If you are arrested, don’t try to run away or resist, as this will only make the situation worse and lead to additional charges. Though it may be difficult, try to remain calm and not get into an argument with the officer. Be careful about your body movements, and don’t threaten to file a complaint against the arresting officer. If you feel the officer has violated your rights, you can file a formal complaint later.

Your Right To Remain Silent

As most people know from watching television crime shows, if you’re arrested you have to be read your Miranda rights by the police before they can question you. These state that:

• you have the right to remain silent;
• anything you say can be used against you;
• you have the right to an attorney; and
• if you cannot afford an attorney, one will be appointed for you.

Miranda rights are guaranteed by the U.S. Constitution. They must be given to you whether you are a U.S. citizen or a non-citizen. If you are arrested and not read your Miranda rights before police start questioning you, statements you make cannot be used against you. However, this does not mean your case will be dismissed, as there can be other evidence sufficient to find you guilty.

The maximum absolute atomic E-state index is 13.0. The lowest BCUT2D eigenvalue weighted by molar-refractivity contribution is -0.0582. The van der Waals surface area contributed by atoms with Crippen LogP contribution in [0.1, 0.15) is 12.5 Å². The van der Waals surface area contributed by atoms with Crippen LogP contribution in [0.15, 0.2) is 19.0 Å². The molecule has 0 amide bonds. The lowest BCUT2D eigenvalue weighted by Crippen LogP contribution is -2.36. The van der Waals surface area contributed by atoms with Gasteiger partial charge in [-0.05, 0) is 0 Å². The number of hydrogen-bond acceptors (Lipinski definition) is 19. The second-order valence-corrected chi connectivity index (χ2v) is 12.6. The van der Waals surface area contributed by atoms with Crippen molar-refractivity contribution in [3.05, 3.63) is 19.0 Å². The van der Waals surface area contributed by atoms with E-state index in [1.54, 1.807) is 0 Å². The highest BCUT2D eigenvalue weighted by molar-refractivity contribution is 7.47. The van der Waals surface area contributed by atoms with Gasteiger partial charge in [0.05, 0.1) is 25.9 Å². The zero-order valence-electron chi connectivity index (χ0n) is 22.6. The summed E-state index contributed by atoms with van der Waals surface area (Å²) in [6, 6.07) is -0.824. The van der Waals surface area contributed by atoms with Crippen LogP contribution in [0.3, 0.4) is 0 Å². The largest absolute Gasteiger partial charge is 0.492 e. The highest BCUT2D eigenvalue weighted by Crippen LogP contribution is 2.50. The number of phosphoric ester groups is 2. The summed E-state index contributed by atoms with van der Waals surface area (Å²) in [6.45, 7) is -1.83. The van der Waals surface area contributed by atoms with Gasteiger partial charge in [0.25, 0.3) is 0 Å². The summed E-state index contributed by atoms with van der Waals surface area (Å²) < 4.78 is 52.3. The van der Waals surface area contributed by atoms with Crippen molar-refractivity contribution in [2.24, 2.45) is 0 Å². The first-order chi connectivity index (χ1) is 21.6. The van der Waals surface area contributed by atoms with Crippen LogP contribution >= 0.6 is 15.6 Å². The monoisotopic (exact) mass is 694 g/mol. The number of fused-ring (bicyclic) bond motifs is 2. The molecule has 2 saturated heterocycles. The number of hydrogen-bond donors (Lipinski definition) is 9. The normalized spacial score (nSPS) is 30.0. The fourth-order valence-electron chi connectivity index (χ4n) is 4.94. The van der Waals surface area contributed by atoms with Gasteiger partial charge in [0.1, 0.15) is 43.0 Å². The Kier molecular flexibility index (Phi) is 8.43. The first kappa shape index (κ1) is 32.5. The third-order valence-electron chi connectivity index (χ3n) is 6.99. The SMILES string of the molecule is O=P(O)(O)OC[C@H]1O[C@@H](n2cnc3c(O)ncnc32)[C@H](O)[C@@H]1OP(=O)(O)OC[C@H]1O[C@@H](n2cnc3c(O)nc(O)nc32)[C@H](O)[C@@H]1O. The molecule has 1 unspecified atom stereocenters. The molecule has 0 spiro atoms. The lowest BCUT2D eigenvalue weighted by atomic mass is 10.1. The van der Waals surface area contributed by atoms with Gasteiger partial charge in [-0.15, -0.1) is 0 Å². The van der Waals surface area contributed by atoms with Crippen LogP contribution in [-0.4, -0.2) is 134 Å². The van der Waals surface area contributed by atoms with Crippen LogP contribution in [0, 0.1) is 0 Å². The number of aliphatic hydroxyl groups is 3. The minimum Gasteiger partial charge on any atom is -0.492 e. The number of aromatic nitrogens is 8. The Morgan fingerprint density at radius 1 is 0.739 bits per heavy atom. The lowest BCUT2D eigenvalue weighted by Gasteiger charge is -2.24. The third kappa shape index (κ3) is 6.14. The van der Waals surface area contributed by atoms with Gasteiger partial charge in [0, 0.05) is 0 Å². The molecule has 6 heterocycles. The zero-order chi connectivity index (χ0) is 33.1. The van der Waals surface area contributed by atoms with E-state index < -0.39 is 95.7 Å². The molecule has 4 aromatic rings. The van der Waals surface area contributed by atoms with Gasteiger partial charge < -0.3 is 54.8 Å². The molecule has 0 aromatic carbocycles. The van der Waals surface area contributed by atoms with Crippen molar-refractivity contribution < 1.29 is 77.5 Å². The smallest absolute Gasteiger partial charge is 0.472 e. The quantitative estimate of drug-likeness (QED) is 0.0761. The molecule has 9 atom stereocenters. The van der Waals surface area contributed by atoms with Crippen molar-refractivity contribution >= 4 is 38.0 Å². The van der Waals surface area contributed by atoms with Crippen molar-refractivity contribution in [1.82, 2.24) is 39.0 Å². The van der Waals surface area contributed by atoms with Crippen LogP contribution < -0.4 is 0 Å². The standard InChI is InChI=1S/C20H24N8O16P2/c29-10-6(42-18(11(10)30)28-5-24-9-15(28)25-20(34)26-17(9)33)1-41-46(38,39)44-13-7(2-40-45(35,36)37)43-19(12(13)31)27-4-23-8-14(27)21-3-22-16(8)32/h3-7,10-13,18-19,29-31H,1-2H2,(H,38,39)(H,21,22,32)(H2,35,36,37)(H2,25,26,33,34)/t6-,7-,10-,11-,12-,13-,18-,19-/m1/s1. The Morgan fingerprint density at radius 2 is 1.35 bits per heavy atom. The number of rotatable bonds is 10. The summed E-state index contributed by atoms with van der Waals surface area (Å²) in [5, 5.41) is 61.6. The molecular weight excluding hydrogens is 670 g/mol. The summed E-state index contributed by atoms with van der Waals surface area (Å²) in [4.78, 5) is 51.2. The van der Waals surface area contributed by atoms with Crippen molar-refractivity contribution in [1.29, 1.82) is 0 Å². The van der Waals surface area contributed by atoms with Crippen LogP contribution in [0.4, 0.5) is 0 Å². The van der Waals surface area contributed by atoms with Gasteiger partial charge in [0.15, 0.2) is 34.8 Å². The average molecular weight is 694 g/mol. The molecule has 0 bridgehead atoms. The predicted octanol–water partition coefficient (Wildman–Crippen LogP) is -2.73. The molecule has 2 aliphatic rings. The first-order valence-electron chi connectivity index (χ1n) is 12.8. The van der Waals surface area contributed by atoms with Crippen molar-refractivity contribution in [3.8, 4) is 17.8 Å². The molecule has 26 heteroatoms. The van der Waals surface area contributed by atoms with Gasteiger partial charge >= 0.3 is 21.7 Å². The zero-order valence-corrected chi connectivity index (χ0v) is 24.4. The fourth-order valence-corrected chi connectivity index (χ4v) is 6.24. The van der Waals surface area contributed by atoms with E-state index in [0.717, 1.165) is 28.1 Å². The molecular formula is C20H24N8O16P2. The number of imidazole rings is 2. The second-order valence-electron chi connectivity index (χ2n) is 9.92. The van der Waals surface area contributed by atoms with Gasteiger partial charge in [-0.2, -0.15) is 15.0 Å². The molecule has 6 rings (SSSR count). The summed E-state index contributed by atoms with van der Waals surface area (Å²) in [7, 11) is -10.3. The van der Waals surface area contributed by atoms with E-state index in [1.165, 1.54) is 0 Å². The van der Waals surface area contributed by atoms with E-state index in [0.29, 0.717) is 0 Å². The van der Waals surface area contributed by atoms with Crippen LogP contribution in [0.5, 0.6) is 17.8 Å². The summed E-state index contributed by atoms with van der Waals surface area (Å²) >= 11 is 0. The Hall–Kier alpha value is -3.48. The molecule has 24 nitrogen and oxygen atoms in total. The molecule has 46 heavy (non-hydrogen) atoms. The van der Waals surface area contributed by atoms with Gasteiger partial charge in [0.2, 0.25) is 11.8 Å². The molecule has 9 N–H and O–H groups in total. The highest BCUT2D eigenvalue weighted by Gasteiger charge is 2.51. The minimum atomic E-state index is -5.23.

Ask To Speak To A Lawyer Immediately

Once you are under arrest, take advantage of your right to remain silent and don’t answer any questions (you can give your name and personal information).  Ask to speak to a lawyer immediately, and don’t say anything until you have talked to a lawyer . An arrest is an emotional time and can cause you to not think clearly, and it’s easy to accidentally say something that hurts your case. You may think you can persuade the police officer to let you go, but this is highly unlikely. What is a lot more common is that the person being arrested says something that makes things worse.  Any statement you make will go into the police report and be used against you later.  Because of this, it’s much better to consult a lawyer before you say anything. Your lawyer can advise you what to say — or not say — to law enforcement officers so that it will not hurt your case.

Invoking your right to remain silent is easy. Just simply tell the officer “I don’t want to say anything until I talk to my lawyer,” or “I am invoking my right to remain silent” or “I have nothing to say.”

If you’re arrested, law enforcement officers can question you without a lawyer present only if you waive your right to remain silent. If you answer some questions and then decide you don’t want to answer any more until talking to your lawyer, the questioning must stop.